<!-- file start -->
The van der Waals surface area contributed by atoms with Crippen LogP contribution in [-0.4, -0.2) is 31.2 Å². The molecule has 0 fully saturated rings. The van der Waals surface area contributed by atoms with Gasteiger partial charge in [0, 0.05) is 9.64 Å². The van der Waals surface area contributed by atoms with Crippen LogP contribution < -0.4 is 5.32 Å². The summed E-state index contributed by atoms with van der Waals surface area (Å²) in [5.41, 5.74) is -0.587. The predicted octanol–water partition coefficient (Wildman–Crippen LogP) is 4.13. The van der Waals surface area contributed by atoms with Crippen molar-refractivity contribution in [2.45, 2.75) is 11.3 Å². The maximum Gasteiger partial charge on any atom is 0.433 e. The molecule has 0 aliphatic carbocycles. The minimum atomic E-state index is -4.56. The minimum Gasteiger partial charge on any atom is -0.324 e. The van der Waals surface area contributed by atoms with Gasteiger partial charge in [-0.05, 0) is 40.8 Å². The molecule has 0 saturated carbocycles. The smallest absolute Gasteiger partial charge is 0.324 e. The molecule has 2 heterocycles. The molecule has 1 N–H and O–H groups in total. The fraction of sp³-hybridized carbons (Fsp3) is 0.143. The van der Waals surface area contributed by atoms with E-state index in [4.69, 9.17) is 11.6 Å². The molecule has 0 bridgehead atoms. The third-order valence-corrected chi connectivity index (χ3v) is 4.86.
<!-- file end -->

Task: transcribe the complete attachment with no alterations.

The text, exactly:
The van der Waals surface area contributed by atoms with Crippen LogP contribution in [-0.4, -0.2) is 31.2 Å². The molecule has 0 fully saturated rings. The van der Waals surface area contributed by atoms with Gasteiger partial charge in [0, 0.05) is 9.64 Å². The van der Waals surface area contributed by atoms with Crippen LogP contribution < -0.4 is 5.32 Å². The summed E-state index contributed by atoms with van der Waals surface area (Å²) in [5.41, 5.74) is -0.587. The predicted octanol–water partition coefficient (Wildman–Crippen LogP) is 4.13. The van der Waals surface area contributed by atoms with Crippen molar-refractivity contribution in [2.45, 2.75) is 11.3 Å². The maximum Gasteiger partial charge on any atom is 0.433 e. The molecule has 0 aliphatic carbocycles. The minimum atomic E-state index is -4.56. The minimum Gasteiger partial charge on any atom is -0.324 e. The van der Waals surface area contributed by atoms with Gasteiger partial charge in [-0.05, 0) is 40.8 Å². The molecule has 0 saturated carbocycles. The smallest absolute Gasteiger partial charge is 0.324 e. The molecule has 2 heterocycles. The molecule has 1 N–H and O–H groups in total. The fraction of sp³-hybridized carbons (Fsp3) is 0.143. The van der Waals surface area contributed by atoms with E-state index in [4.69, 9.17) is 11.6 Å². The molecule has 0 bridgehead atoms. The third-order valence-corrected chi connectivity index (χ3v) is 4.86.